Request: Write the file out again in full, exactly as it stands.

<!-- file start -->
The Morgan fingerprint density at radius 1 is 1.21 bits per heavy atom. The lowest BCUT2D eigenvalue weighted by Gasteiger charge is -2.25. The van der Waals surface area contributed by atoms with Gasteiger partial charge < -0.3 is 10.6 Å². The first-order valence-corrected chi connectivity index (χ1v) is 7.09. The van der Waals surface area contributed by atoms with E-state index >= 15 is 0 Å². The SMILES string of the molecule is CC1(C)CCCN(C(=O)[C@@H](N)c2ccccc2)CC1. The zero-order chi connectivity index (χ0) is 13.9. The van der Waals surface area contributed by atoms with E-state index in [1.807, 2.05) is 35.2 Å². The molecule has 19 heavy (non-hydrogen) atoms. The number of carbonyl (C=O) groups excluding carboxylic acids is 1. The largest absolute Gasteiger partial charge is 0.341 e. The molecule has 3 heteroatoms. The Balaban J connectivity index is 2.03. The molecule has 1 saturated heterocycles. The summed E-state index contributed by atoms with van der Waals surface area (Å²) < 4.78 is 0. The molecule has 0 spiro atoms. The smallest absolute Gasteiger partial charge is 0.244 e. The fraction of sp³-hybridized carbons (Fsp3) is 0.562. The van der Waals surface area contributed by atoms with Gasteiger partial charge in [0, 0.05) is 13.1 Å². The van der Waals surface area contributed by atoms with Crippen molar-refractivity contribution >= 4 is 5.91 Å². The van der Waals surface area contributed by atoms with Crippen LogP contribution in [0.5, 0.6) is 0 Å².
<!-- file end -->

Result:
The Morgan fingerprint density at radius 1 is 1.21 bits per heavy atom. The lowest BCUT2D eigenvalue weighted by Gasteiger charge is -2.25. The van der Waals surface area contributed by atoms with Gasteiger partial charge < -0.3 is 10.6 Å². The first-order valence-corrected chi connectivity index (χ1v) is 7.09. The van der Waals surface area contributed by atoms with E-state index >= 15 is 0 Å². The SMILES string of the molecule is CC1(C)CCCN(C(=O)[C@@H](N)c2ccccc2)CC1. The zero-order chi connectivity index (χ0) is 13.9. The van der Waals surface area contributed by atoms with E-state index in [1.807, 2.05) is 35.2 Å². The molecule has 19 heavy (non-hydrogen) atoms. The number of carbonyl (C=O) groups excluding carboxylic acids is 1. The largest absolute Gasteiger partial charge is 0.341 e. The molecule has 3 heteroatoms. The Balaban J connectivity index is 2.03. The molecule has 1 saturated heterocycles. The summed E-state index contributed by atoms with van der Waals surface area (Å²) < 4.78 is 0. The molecule has 0 spiro atoms. The smallest absolute Gasteiger partial charge is 0.244 e. The fraction of sp³-hybridized carbons (Fsp3) is 0.562. The van der Waals surface area contributed by atoms with Gasteiger partial charge in [0, 0.05) is 13.1 Å². The van der Waals surface area contributed by atoms with Crippen molar-refractivity contribution >= 4 is 5.91 Å². The van der Waals surface area contributed by atoms with Crippen LogP contribution in [0.5, 0.6) is 0 Å².